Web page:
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  • #16


    I have a great Chanel knock off with the braided chain shoulder strap that I got in Florence Italy.  People assume it is real because I am a doctor. HaHa.
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    Funny.  I did the same thing with fake diamond earrings.  Everyone believed they were real since I am a doctor.  But I didn't have to worry about losing them especially if I forgot to take them off before jumping off our dock!

    To the OP, resisting the urge to spend becomes easier over time.  It is a muscle that you need to develop.  Each time you get a little stronger.  With electronics, by the time I've saved for what I wanted, something new/better/cheaper has usually come along.  Good luck!

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    • #17




      The good news is once you’re an attending, money won’t be so tight. What seem like big ticket items now are not once at attending level income.

      I buy some “expensive things” – but it does not derail us at all. I bought a new powerbook earlier this year. I bought myself a chanel bag for my 40th bday, an apple watch last month – not necessarily “budgeted” for ….

      Obviously depends a bit on your other finances too (COL, specialty etc).

       

       
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      try to sneak one past us, eh?   happy birthday.

       

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      • #18


        Find something you are interested in that can take your mind off the subject.
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        Computers are my interest. I hardly ever feel like spending money on clothes, other hobbies, random knick-knacks, etc. Computer tech is part of my selective extravagance some might say I like to run as well as bike, but only for so long. At the end of the day after my wife and our little one go to bed, I can almost always be found on my computer. I'm either perusing this forum, nerding out over tech reviews/articles, or geeking out on video games. So I'm constantly by my computer. I just wish I could sit down at my desk without thinking, "Boy, it sure would be nice to have a smaller desktop tower so it doesn't take up so much room" or "I know all my components work fine, but 6 years is a long time for hardware, it's definitely time for an upgrade".

        The more I ruminate on this, the more I think it has a lot to do with just being happy with what you have. I'm sure I'm just playing my own little game of keeping up with the nerdy Jones'. I'll hopefully get my hands on a few of the books that Johanna recommended once my library gets them in. Otherwise, it's google time!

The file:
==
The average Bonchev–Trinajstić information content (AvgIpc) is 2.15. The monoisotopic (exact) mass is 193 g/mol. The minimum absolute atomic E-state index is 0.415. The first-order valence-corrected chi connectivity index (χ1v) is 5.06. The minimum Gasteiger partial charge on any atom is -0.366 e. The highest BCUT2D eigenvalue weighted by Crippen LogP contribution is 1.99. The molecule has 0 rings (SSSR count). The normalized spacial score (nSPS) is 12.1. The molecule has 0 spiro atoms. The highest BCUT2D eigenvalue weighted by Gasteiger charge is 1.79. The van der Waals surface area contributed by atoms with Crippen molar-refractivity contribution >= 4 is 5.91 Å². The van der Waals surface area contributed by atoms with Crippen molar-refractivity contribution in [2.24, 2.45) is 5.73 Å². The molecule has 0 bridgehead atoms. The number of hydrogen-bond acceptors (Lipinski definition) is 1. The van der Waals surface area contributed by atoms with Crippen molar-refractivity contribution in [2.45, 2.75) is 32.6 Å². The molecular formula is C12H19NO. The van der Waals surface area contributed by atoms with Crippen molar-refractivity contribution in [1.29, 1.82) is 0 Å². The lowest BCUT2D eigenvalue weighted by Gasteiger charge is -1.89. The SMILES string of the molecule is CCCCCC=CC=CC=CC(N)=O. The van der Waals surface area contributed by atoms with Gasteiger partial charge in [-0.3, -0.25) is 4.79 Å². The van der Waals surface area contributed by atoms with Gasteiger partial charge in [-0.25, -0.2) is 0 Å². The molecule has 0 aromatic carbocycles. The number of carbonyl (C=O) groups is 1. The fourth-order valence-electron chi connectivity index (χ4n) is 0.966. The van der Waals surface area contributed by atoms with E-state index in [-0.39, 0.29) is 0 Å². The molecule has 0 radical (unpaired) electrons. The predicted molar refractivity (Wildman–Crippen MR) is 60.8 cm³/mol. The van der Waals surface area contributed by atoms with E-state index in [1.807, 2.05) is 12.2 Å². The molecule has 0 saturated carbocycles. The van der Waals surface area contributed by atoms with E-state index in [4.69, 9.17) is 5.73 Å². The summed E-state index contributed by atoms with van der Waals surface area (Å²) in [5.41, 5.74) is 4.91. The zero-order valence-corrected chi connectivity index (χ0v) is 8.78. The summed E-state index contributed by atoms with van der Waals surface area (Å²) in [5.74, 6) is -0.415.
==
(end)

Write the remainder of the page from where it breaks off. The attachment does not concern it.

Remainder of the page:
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        • #19


          To the OP, resisting the urge to spend becomes easier over time
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          It's not that I to learn to resist the urge to spend. That muscle is quite well honed, much to my wife's dismay. Just wish the urge didn't appear in the first place.


          try to sneak one past us, eh?   happy birthday.
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          I also missed this. Happy birthday missbonniemd. I think your newborn has arrived at this point? If so, best of luck and get as much rest as he allows!

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          • #20
            I think the baby is probably born but no post yet.

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            • #21


              Computers are my interest. I hardly ever feel like spending money on clothes, other hobbies, random knick-knacks, etc.
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              If you're on this site and focused on your spending, then you probably have your financial house in order. If so, and if computers are your passion, then spend some money on computers.

              When I was young and single I bought a hot car and spent money on nice clothes. That seems ridiculous to me now, but it greatly improved my quality of life at the time. Even in retrospect, that was a good use of funds.

              These days I don't have the urge to buy anything for myself (aside from a comfortable retirement), but I like to buy things for my wife and our families. Resisting that urge might allow me to retire a little earlier, but for what? The point is to have a happy life (which might end unexpectedly at any time), and buying things for family is one of the few things that makes me happy.

              BTW, this advice to spend a little on the things that matter to you comes from a fairly prodigious saver.
              Erstwhile Dance Theatre of Dayton performer cum bellhop. Carried (many) bags for a lovely and gracious 59 yo Cyd Charisse. (RIP) Hosted epic company parties after Friday night rehearsals.

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              • #22
                If you haven’t, start tracking your net worth on a monthly basis. I’ve always been pretty frugal, but I’ve found that tracking net worth helps me see the impact of a big expenditure. Soon the positive psychological benefit of a net worth increase (or at least the absence of a large decrease) may offset the psychological benefit of the large purchase you are considering.

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                • #23




                  I think the baby is probably born but no post yet.
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                  Baby was to make his appearance yesterday - anxious to hear something!
                  Working to protect good doctors from bad advisors. Fox & Co CPAs, Fox & Co Wealth Mgmt. 270-247-6087

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                  • #24


                    Baby was to make his appearance yesterday – anxious to hear something!
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                    She was posting yesterday so I guess she had a good epidural!

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                    • #25
                      I'm also a big tech guy, but my desire to buy gadgets has gone down over time (though my income has gone up).

                      Part of how my desire has gone down is that I've realized being an "early adopter" brought me little joy.  During training when I would save up to buy an expensive purchase, my happiness with said purchase actually would go down.  It ended up being the saving that became more of a fun thing than the object I received at the end.  At the end of saving I would spend it, in many cases have an object that would only marginally increase my QOL, and I would have to start saving all over again to get the next thing.

                      Having kids is probably the thing that has impacted this most. No, not good role-modeling, though we certainly do work on teaching our kids of the ephemeral concept of material goods.